It’s all good and well to have some excellent and reasonable terms set out for your customers to abide by, but it’s just as important (if not more) to enforce them.
In part one I spoke about building strong foundations to ensure good financial health for your business, this part of the blog series addresses the concept of setting your payment terms with those customers who were approved with your initial credit criteria. Check out all the posts in the Stacking the odds in your favour series.
Now that you’ve sorted out which customers you’re going to continue a relationship with (and which ones you will set aside for now), it’s onto business.
A while back, Matt wrote a blog disclosing the two secrets a business needs to take in order to get their invoices paid on time.
- Setting payment terms from the beginning
- Enforcing your payment terms
They both seem fairly simple, however, sometimes it can be the simplest fixes that we take for granted.
Setting payment terms from the beginning
It boils down to creating a two way street where you can give your customers what they want, and they can give you what you want.
This means that not only do you need to outline the payment terms (amount, date, penalties for late payment) but you must ensure that the customer actually understands them.
As Matt mentioned in his blog, it’s also a good idea to have a whole separate payment terms agreement with your customer. Having a separate dedicated agreement places a sense of high importance on this – psychologically speaking, it becomes a whole separate agenda as opposed to just another element to the transaction.
Something we’ve discussed a wee bit here at Debtor Daddy is the concept of having flexibility in your due date. And we think that if you have the means to, it’s a good idea to give your customer options with this. Whilst you might find that sometimes the payment date that suits your customer doesn’t suit you best, you need to consider that if your customers are unable to pay within the period that suits you, they simply won’t. And as a result of which, they will end up racking up late payment fines. Overall, they end up unhappy because they have to pay more and you end up unhappy because you have unhappy customers.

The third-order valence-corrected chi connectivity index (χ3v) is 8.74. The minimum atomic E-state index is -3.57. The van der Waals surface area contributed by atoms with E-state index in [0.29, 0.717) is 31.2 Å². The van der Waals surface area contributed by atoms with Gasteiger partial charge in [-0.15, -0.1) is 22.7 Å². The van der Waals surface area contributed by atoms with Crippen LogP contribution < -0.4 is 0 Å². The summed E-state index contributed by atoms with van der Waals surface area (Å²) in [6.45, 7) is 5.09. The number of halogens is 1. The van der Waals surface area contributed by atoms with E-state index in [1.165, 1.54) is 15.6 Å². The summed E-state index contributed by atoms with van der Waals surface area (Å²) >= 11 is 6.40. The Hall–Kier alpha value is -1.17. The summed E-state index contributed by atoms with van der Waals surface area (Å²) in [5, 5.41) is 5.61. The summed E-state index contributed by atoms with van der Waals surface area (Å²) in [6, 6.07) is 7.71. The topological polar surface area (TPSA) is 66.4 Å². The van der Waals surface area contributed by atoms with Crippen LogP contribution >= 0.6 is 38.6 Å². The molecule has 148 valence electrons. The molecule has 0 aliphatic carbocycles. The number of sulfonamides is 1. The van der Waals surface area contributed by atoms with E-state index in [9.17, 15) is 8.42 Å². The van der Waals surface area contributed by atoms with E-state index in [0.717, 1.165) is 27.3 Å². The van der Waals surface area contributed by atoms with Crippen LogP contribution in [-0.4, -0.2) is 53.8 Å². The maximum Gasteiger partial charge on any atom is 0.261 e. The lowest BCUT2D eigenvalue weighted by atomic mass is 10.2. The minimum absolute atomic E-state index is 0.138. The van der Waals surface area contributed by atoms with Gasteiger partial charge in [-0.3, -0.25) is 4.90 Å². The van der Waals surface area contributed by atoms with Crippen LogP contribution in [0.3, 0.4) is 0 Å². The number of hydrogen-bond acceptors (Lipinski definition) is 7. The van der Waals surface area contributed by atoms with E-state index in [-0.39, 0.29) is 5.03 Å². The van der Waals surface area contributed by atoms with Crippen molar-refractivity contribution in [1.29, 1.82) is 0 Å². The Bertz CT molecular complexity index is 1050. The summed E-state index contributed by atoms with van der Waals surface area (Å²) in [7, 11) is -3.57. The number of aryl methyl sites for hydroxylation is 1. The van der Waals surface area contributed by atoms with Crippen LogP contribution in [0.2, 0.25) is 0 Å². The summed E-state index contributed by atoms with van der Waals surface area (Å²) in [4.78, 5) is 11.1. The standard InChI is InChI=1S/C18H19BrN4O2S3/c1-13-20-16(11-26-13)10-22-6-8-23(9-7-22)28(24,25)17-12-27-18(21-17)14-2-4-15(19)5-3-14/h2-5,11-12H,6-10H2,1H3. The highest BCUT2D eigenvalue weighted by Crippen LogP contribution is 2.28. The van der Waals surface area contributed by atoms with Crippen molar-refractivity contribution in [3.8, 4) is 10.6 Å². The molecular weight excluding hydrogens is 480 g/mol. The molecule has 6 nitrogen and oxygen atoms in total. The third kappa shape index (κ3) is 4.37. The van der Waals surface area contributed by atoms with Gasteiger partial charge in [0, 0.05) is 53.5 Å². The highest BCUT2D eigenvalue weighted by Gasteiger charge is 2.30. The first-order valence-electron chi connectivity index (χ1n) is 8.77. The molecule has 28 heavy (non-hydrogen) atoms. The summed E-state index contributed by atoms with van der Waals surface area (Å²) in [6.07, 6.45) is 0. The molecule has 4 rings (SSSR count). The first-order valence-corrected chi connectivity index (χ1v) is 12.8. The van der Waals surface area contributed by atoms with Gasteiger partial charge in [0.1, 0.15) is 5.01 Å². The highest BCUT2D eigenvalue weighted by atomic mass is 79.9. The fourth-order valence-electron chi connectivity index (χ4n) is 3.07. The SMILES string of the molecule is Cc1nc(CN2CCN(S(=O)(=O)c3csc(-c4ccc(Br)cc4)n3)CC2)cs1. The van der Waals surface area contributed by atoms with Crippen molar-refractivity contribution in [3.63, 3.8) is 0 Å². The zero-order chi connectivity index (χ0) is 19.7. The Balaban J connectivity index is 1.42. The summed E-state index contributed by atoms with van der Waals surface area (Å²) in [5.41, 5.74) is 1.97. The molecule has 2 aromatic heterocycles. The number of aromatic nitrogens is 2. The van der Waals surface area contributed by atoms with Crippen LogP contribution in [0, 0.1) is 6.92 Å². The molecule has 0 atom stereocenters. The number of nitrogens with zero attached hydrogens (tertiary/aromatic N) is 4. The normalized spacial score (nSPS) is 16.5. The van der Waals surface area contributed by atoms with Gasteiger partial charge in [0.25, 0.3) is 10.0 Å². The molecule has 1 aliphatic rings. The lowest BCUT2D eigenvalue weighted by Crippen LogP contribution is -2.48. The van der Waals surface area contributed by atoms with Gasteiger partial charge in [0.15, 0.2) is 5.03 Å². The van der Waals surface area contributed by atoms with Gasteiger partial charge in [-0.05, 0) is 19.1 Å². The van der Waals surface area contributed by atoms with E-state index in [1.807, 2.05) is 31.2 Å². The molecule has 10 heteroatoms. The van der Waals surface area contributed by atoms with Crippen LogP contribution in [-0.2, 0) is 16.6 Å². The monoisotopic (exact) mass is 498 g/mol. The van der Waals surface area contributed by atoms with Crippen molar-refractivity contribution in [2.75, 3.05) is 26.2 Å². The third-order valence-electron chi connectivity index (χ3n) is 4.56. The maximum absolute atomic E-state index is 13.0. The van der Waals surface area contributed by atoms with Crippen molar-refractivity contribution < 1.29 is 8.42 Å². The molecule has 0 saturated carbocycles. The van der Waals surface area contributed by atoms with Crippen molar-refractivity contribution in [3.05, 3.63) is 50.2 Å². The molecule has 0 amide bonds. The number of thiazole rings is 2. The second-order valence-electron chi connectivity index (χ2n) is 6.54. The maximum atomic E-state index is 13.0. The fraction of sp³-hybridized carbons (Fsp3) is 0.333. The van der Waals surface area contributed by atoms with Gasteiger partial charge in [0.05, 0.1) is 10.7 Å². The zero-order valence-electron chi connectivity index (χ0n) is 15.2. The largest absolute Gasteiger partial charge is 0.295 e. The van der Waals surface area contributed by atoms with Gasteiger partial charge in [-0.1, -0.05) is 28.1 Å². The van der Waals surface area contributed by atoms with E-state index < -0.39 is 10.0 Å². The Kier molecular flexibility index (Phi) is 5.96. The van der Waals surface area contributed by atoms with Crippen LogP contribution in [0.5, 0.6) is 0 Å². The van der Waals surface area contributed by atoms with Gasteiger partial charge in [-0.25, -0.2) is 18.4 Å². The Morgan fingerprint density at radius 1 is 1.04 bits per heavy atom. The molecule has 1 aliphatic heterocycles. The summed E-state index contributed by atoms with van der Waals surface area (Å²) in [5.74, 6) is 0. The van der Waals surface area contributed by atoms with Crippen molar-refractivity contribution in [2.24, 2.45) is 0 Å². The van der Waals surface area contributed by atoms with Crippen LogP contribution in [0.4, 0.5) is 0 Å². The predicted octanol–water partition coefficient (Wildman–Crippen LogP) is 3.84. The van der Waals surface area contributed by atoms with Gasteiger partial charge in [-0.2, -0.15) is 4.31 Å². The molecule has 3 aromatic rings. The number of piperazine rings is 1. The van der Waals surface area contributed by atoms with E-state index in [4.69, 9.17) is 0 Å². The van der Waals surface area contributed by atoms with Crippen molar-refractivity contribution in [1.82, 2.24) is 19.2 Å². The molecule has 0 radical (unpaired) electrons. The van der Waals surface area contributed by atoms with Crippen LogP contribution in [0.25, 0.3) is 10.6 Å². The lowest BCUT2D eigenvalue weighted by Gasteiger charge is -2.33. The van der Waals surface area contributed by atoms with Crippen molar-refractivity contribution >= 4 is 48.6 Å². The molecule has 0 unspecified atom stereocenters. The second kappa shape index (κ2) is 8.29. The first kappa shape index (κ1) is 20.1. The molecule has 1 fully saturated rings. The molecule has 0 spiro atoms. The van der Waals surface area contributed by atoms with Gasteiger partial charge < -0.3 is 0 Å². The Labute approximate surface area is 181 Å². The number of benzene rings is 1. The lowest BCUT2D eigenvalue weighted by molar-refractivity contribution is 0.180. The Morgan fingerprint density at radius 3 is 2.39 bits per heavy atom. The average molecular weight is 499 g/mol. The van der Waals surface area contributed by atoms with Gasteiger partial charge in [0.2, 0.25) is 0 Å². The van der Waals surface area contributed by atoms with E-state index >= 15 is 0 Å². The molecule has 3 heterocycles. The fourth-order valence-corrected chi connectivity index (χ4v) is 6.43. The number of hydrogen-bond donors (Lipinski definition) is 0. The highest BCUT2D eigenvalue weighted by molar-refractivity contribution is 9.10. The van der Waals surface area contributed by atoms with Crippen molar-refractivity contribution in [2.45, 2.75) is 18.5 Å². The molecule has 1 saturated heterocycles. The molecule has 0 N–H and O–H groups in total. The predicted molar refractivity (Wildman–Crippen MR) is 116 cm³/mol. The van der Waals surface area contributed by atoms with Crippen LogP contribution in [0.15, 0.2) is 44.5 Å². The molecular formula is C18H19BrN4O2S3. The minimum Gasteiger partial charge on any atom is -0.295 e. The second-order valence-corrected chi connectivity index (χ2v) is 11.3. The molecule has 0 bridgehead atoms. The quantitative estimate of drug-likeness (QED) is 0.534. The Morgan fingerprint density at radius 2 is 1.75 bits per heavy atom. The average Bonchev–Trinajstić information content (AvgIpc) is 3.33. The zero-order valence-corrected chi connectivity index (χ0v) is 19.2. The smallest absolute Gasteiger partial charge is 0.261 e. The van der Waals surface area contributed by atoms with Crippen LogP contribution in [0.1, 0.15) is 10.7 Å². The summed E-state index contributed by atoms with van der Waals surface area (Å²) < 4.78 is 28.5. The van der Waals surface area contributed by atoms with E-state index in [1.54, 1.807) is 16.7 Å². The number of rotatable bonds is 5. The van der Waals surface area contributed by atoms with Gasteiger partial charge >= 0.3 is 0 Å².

Though you have to be realistic, start out with a guideline date which you would prefer your payments to come in, but give your customer the option to change this – by giving them the option you are also holding them accountable. It places more responsibility in their hands.
Enforcing your payment terms
As spoken about in Starting with the right customer, having a proactive mindset instead of a reactive one goes a long way to ensuring the improved financial health of your business.
Consider that perhaps your customers aren’t paying their bill because they’ve forgotten since the initial invoice; maybe your payment period is too long. So maybe you should be sending out a reminder email 3-4 days before the bill is due.
However, it’s just as important to ensure you follow through on your terms in order to stop customers becoming comfortable with making late bill payments. Most payment periods are around 14 days (a quick check through my recent bills shows thus), so what do you do if day 15 rolls around, you reconcile any payments from the bank, and John Smith of Smithy’s Inflatable Animals still owes a $120 payment? How long do you wait before contacting him, and what sort of tone do you use?
The long and short of it is, John needs to be contacted within 1-3 days, with a stern yet friendly reminder that his payment is due. It is important to include that if he doesn’t pay now, you will be adding penalty interest from X date. If the payment is still not made one week after the due date, send another reminder. By the time the second week (and third reminder) rolls around, you should be adding your penalty interest to the bill and outlining this to John.
Getting on top of this straight away ensures that John knows you’re serious about business. Yes, it can feel a bit uncomfortable, but at the end of the day, you’ve provided him with a product or service, and he has signed an agreement with details around cost: it is within your right to expect payment.
As far as deciding what interest rate to charge, be realistic about how much it will cost you to recover late payments, and balance that with a rate which will prompt people to pay – and make sure this rate is outlined in your payment terms from the beginning.
For examples on how to word your reminders, check out Matt’s blog 2 secrets for getting your invoice paid on time.